Preposition “Since”


The preposition since has several meanings and can be used in various contexts.

Here are the main meanings of since with examples for each:


Time-related meaning –

Point in time:

Since can indicate a specific point in time when an action began or an event occurred.

Example: I have been working at this company since 2010.




Time-related meaning –


Since can be used to show the duration of an action or event that started in the past and continues into the present.

Example: She has been studying English since her childhood.





Time-related meaning –

From a past

point until now:

Since can indicate a starting point in the past that continues up to the present.

Example: He has lived in this city since his graduation from college.





Reason or Cause:

Since can be used to introduce a reason or cause for something.

Example: Since the heavy raining, we should stay indoors.





Because of

the fact that:

Since can also be used as a synonym for because of

Example: I couldn’t attend the meeting since a doctor’s appointment.





In the intervening period

from then until now:

Since can be used to refer to the time that has passed between two points in the past and the present.

Example: Since our last meeting, a lot has changed.





Considering that:

Since can be used to introduce a statement that takes into account information that has been previously mentioned or is known.

Example: Since your experience in marketing, you can lead the advertising campaign.





After the time


In some contexts, since can be used to mean after.

Example: They’ve been friends since kindergarten, but they drifted apart after high school.



It’s important to note that the meaning of since in a sentence can often be determined by the context in which it is used.








Since as an adverb:


The word since can also be used as an adverb in some contexts, typically to convey a sense of time or because of a previous action.

Here are examples of since used as an adverb:



Subsequently or from

that time forward:


She left the company, and since, her career has flourished.

In this example, since is used as an adverb to indicate that her career started flourishing after she left the company.




Continuously from a specified

time in the past:

He went to the gym last year. He has been exercising regularly since.

Here, since as an adverb emphasizes the continuous nature of his exercise regimen since the specified time (last year).




In the intervening period

from a previous reference point:

I saw her a year ago, and I haven’t seen her since.

In this case, since as an adverb highlights the time that has passed between the initial meeting (a year ago) and the present.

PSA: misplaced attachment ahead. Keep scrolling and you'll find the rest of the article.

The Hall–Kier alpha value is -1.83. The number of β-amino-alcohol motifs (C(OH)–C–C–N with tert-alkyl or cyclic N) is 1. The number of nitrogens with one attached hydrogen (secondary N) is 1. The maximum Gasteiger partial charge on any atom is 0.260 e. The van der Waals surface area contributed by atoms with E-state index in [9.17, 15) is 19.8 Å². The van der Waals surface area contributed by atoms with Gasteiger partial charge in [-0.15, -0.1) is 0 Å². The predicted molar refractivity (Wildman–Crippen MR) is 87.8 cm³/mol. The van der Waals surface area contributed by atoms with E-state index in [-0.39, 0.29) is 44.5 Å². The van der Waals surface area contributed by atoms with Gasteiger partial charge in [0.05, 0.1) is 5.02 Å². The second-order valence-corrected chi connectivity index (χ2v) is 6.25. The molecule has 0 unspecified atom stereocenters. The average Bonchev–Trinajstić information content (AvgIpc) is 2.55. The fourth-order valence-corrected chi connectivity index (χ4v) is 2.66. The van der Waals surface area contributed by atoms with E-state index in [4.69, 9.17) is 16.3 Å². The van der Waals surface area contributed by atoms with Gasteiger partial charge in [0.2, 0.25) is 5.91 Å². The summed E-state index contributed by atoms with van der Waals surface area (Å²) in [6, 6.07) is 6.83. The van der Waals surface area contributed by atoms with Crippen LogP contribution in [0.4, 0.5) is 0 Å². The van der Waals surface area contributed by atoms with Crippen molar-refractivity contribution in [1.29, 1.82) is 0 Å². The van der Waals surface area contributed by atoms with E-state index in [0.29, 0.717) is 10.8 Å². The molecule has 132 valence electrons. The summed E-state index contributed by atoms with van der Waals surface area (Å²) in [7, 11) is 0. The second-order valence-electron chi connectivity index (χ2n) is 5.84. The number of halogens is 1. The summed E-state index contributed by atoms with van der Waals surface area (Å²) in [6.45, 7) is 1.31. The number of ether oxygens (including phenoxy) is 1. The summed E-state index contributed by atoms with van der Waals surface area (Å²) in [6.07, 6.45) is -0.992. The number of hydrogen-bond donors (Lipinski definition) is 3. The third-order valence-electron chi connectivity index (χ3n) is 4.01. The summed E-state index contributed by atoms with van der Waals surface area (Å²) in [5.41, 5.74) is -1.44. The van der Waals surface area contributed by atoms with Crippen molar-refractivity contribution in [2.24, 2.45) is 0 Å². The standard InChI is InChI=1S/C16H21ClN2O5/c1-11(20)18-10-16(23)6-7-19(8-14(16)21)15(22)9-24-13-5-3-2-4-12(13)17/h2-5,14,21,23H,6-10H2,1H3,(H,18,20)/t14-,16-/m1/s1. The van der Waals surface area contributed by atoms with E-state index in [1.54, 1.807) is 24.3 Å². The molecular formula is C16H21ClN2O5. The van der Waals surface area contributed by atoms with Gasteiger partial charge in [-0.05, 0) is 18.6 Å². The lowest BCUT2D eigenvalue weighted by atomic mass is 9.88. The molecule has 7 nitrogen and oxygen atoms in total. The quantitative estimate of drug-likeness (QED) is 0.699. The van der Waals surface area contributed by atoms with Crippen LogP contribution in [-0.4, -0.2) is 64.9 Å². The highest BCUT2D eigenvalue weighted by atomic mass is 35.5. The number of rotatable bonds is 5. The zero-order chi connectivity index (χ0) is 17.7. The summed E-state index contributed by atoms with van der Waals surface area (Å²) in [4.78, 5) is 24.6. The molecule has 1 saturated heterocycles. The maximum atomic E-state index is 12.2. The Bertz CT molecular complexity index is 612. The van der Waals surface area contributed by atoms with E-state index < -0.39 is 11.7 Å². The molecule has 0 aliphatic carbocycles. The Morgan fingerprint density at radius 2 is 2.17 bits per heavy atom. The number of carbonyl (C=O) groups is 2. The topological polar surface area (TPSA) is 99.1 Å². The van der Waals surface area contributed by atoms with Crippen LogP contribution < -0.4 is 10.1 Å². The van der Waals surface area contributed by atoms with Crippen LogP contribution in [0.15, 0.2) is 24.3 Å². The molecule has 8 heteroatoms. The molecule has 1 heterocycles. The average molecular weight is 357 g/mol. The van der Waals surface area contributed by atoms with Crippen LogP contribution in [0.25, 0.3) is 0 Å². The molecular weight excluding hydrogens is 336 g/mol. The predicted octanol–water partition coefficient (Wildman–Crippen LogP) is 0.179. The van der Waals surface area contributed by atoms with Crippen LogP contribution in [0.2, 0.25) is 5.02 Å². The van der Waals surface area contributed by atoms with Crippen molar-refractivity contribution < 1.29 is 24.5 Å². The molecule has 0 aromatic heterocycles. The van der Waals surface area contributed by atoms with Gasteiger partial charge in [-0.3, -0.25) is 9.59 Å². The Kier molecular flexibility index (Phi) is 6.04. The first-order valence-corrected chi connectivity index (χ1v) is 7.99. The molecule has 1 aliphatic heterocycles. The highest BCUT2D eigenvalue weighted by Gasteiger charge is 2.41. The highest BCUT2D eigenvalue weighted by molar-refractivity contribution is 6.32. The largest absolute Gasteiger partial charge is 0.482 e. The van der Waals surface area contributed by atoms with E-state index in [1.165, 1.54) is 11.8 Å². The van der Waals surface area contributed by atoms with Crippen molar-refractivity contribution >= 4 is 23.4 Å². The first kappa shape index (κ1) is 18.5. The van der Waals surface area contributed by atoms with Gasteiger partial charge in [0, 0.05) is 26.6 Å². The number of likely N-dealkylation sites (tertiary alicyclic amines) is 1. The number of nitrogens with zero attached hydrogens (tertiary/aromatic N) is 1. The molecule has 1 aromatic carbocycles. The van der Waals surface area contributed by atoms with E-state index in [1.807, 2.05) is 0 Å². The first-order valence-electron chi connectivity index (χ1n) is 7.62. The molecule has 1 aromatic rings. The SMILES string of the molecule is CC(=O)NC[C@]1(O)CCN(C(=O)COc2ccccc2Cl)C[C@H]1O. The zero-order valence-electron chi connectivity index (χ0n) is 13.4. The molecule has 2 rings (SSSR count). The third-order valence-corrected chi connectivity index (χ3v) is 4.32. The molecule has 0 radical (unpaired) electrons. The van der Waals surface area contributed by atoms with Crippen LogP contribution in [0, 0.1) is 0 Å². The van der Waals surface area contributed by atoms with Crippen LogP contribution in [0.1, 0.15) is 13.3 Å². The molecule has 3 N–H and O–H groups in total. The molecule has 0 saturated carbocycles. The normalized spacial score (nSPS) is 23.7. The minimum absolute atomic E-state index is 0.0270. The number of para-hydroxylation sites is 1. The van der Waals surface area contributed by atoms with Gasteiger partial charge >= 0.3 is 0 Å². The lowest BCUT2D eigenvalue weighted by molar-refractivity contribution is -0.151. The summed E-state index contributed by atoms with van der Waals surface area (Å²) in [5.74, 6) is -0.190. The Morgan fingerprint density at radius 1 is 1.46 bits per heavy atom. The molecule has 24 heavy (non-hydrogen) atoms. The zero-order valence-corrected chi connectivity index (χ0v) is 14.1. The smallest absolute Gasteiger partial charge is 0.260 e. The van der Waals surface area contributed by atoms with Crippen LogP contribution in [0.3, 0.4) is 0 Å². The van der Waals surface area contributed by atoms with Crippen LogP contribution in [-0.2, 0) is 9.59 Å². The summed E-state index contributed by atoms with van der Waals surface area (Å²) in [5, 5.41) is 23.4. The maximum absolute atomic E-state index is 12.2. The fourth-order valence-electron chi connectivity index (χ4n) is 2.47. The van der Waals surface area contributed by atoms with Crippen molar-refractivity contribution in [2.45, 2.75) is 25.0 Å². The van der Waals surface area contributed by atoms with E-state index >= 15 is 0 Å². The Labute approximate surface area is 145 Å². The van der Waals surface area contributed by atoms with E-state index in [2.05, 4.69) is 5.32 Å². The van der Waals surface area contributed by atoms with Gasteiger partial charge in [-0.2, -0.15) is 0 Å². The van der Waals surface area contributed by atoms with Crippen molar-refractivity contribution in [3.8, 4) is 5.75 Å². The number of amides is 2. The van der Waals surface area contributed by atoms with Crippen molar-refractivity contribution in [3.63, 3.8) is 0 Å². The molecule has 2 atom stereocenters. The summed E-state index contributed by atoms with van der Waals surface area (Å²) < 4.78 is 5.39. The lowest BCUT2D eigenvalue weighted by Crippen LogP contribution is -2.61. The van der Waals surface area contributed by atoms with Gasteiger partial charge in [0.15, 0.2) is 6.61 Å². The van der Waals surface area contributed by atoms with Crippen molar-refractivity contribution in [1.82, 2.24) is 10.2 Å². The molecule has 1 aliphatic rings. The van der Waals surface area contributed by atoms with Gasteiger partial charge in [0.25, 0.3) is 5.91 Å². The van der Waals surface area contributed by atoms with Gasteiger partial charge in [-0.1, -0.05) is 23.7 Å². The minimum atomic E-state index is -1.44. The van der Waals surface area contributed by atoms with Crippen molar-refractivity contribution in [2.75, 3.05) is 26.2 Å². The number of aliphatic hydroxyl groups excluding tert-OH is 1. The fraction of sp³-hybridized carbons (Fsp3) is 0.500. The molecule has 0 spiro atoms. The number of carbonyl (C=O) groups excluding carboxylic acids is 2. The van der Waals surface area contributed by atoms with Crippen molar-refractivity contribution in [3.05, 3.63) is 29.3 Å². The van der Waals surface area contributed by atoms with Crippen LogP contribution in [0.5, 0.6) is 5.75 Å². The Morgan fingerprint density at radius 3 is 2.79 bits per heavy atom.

For this reason;


He wanted to learn a new language, and since he had a passion for French culture, he chose to study French.

In this sentence, since is used as an adverb to indicate the reason or motivation behind his choice to study French.





In the time following an

event or action:

She worked tirelessly on the project and has since received recognition for her efforts.

 Since here emphasizes the time that has passed following her hard work on the project and her subsequent recognition.



In these examples, since as an adverb provides additional information about time, causality, or continuity in the sentence.







Since as a conjunction:


Since can also function as a conjunction when used to introduce subordinate clauses. When since is used as a conjunction, it typically indicates a cause-and-effect relationship between the main clause and the subordinate clause.

Here are examples of since used as a conjunction:



Cause and effect:

Since he had studied diligently, he aced the exam.


Since it was raining, we decided to stay indoors.


Since she was feeling unwell, she didn’t attend the party.


In these examples, since introduces a reason or cause in the subordinate clause that explains or justifies the action or situation in the main clause.





Time-related cause

and effect:

Since I arrived early, I managed to get a good seat.


Since they left late, they missed the opening ceremony.


Since we started this project, a lot has changed.


Here, since is used to show a cause-and-effect relationship related to time, explaining why something happened or how it affected the main clause.





Conditional cause

 and effect:

Since you’re not feeling well, you should see a doctor.


Since it’s your birthday, I’ll bake you a cake.


Since they completed the assignment, they can go home early.


In these cases, since introduces a condition (in the subordinate clause) that leads to a particular action or consequence in the main clause.





Contrast or concession

(less common):

Since you don’t like spicy food, I’ll make a mild version of the curry.


Since she couldn’t attend the conference, she watched it online.


Since they had no other choice, they agreed to the terms.



Occasionally, since can also introduce a contrast or concession, indicating an unexpected or contrary situation.


When since is used as a conjunction, it serves to connect the main clause and the subordinate clause, showing the relationship between the two clauses, whether it’s causality, time, condition, or contrast.










Preposition – “Since”

Prepositions – “Round” and Around”

Preposition – “Over”

Preposition – “Inside”

Preposition – “In”